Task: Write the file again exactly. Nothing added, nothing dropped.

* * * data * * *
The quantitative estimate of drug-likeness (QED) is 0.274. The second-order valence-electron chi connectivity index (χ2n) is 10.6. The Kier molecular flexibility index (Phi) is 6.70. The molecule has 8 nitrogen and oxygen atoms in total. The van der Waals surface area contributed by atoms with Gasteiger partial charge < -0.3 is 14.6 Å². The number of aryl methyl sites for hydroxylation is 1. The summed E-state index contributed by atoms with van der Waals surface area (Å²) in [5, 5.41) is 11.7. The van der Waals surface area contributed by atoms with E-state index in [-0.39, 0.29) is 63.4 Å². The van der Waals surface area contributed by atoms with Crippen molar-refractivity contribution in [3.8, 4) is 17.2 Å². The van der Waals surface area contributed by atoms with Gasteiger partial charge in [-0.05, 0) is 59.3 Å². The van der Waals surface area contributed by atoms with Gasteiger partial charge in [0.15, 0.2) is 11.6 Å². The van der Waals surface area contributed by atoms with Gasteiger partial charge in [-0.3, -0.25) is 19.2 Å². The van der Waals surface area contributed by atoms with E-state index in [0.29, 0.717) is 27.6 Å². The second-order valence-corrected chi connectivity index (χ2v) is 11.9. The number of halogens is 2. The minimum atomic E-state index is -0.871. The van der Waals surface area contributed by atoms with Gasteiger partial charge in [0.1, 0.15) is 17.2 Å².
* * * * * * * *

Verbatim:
The quantitative estimate of drug-likeness (QED) is 0.274. The second-order valence-electron chi connectivity index (χ2n) is 10.6. The Kier molecular flexibility index (Phi) is 6.70. The molecule has 8 nitrogen and oxygen atoms in total. The van der Waals surface area contributed by atoms with Gasteiger partial charge < -0.3 is 14.6 Å². The number of aryl methyl sites for hydroxylation is 1. The summed E-state index contributed by atoms with van der Waals surface area (Å²) in [5, 5.41) is 11.7. The van der Waals surface area contributed by atoms with E-state index in [-0.39, 0.29) is 63.4 Å². The van der Waals surface area contributed by atoms with Crippen molar-refractivity contribution in [3.8, 4) is 17.2 Å². The van der Waals surface area contributed by atoms with Gasteiger partial charge in [-0.05, 0) is 59.3 Å². The van der Waals surface area contributed by atoms with Gasteiger partial charge in [0.15, 0.2) is 11.6 Å². The van der Waals surface area contributed by atoms with Gasteiger partial charge in [-0.3, -0.25) is 19.2 Å². The van der Waals surface area contributed by atoms with E-state index in [0.29, 0.717) is 27.6 Å². The second-order valence-corrected chi connectivity index (χ2v) is 11.9. The number of halogens is 2. The minimum atomic E-state index is -0.871. The van der Waals surface area contributed by atoms with Gasteiger partial charge in [0.1, 0.15) is 17.2 Å².